India, US to discuss phasing out of hydro-fluorocarbons
HFCs are used in fridges and ACs, can add to global warming
India is mulling over a closed-door meeting with the US to discuss issues related to finance and technology support in phasing out hydro-fluorocarbons (HFCs)—the commonest refrigerant gas used in fridges and air conditioners—from India because of its global warming potential.
“A bilateral India-US Task Force on HFCs was established in 2011. It would be useful to convene a meeting of this task force to discuss all relevant issues related to HFCs in the bilateral context,” said Foreign Secretary Sujatha Singh days before Prime Minister Manmohan Singh's visit to Washington.
The root of the new politico-commercial crisis on phasing out HFCs lies in the successful Montreal Protocol that mandated phasing out of ozone-depleting refrigeration gases from all over the world and replace them with HFCs, which emerged as the coolant of choice.
But scientists have now realised even though HFCs do not destroy the ozone layer, they have a greenhouse gas with an extremely high global warming potential. They are capable of trapping enormous amounts of radiation and cause a greenhouse effect stronger than carbon dioxide.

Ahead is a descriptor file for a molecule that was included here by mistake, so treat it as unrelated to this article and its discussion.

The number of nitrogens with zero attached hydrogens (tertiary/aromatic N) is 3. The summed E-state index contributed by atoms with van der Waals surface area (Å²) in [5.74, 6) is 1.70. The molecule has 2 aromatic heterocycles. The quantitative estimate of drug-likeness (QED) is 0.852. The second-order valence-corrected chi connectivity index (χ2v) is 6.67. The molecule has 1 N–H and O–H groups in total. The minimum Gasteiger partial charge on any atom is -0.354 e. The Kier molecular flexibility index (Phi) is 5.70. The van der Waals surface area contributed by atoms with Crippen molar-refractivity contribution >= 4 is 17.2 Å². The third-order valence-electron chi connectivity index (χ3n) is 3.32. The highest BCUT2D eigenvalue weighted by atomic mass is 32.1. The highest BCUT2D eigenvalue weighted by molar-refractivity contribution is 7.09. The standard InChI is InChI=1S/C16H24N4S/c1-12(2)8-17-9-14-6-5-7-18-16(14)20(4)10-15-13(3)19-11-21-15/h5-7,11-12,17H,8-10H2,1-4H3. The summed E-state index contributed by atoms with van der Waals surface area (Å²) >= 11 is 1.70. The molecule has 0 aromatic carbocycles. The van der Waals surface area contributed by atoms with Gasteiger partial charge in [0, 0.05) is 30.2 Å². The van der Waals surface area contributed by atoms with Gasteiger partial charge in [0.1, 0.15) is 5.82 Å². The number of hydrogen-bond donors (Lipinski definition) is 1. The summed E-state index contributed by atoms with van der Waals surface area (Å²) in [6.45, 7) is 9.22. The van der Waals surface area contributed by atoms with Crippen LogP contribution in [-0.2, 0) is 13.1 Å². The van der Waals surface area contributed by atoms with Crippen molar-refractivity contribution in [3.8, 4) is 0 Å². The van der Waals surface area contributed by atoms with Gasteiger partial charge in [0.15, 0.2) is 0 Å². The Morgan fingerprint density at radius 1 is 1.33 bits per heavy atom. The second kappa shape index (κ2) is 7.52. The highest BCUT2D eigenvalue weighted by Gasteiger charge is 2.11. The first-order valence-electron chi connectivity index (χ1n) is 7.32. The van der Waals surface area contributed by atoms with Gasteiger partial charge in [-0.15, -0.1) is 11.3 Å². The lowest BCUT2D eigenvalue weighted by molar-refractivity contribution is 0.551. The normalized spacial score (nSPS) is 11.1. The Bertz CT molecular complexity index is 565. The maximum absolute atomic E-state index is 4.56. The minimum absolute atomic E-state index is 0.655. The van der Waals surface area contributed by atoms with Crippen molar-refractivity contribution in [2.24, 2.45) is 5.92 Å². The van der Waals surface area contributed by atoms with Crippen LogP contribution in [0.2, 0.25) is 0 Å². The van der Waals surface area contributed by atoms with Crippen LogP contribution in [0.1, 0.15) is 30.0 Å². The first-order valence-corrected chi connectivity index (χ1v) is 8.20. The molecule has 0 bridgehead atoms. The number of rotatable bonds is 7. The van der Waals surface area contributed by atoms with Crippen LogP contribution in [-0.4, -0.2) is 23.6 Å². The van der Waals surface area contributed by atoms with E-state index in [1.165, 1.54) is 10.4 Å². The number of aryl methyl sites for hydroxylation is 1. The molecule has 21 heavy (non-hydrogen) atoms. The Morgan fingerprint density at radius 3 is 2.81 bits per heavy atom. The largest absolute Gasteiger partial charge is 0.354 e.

Though HFCs currently account for only 1 per cent of greenhouse gases (GHGs), they are the fastest growing GHGs. The two biggest users of HFCs are China and India.
Environmentalists have urged Singh and US President Barack Obama to agree on protecting the climate by enacting a global phase-down of HFCs.
“President Obama and Prime Minister Singh can build on the recent G-20 agreement supporting a global phase-down of production and consumption of HFCs under the Montreal Protocol,” said Frances Beinecke, president of New York-based Natural Resources Defence Council.
Intergovernmental Panel on Climate Change chairperson R K Pachauri told Deccan Herald that there was no estimate on the kind of resources required to remove HFCs from the fridge and AC industry in India. “It is an economic, technical and political issue,” he said.
The BASIC group of nations—Brazil, South Africa, India and China—had last week signed a joint statement underlining the need for adequate financial support from developed countries for the switch.
New Delhi is understood to be under pressure from four major corporates from the US and Europe, who are lobbying for an expensive but eco-friendly gas—known as HFC 1234yf—in home appliances.
“We are discussing the issue of HFCs with the United States. While discussing it, we will not only be looking at the international understandings on HFCs that we have in the context of the UNFCCC, Rio+20, and G-20, but will also discuss this bilaterally with the US in order to develop a better mutual understanding of each other’s positions,” said the foreign secretary.